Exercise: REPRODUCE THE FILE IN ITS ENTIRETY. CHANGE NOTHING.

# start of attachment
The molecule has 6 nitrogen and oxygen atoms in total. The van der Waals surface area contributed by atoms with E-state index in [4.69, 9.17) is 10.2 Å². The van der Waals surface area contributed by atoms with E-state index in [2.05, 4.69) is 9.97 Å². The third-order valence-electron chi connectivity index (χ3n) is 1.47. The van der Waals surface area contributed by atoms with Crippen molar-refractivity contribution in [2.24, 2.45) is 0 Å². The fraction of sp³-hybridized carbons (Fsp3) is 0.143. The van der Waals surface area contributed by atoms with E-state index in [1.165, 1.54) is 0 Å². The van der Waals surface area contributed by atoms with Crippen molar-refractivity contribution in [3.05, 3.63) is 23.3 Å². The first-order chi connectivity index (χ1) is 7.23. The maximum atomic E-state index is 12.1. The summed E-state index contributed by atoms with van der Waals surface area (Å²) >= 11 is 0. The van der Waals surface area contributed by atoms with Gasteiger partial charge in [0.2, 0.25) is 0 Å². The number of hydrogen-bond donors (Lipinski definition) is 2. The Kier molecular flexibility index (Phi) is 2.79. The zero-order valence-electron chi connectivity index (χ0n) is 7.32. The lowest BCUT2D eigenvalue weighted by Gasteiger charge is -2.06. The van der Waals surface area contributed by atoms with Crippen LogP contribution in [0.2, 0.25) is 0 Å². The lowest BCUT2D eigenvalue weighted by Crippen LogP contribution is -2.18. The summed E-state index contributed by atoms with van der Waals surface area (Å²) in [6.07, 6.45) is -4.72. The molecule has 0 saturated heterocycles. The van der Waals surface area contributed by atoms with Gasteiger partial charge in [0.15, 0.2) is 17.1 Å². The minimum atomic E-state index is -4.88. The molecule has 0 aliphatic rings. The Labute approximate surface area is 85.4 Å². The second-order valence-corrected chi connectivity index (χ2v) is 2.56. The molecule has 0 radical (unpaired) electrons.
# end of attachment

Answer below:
The molecule has 6 nitrogen and oxygen atoms in total. The van der Waals surface area contributed by atoms with E-state index in [4.69, 9.17) is 10.2 Å². The van der Waals surface area contributed by atoms with E-state index in [2.05, 4.69) is 9.97 Å². The third-order valence-electron chi connectivity index (χ3n) is 1.47. The van der Waals surface area contributed by atoms with Crippen molar-refractivity contribution in [2.24, 2.45) is 0 Å². The fraction of sp³-hybridized carbons (Fsp3) is 0.143. The van der Waals surface area contributed by atoms with E-state index in [1.165, 1.54) is 0 Å². The van der Waals surface area contributed by atoms with Crippen molar-refractivity contribution in [3.05, 3.63) is 23.3 Å². The first-order chi connectivity index (χ1) is 7.23. The maximum atomic E-state index is 12.1. The summed E-state index contributed by atoms with van der Waals surface area (Å²) >= 11 is 0. The van der Waals surface area contributed by atoms with Gasteiger partial charge in [0.2, 0.25) is 0 Å². The number of hydrogen-bond donors (Lipinski definition) is 2. The Kier molecular flexibility index (Phi) is 2.79. The zero-order valence-electron chi connectivity index (χ0n) is 7.32. The lowest BCUT2D eigenvalue weighted by Gasteiger charge is -2.06. The van der Waals surface area contributed by atoms with Crippen LogP contribution in [0.2, 0.25) is 0 Å². The lowest BCUT2D eigenvalue weighted by Crippen LogP contribution is -2.18. The summed E-state index contributed by atoms with van der Waals surface area (Å²) in [6.07, 6.45) is -4.72. The molecule has 0 saturated heterocycles. The van der Waals surface area contributed by atoms with Gasteiger partial charge in [0.15, 0.2) is 17.1 Å². The minimum atomic E-state index is -4.88. The molecule has 0 aliphatic rings. The Labute approximate surface area is 85.4 Å². The second-order valence-corrected chi connectivity index (χ2v) is 2.56. The molecule has 0 radical (unpaired) electrons.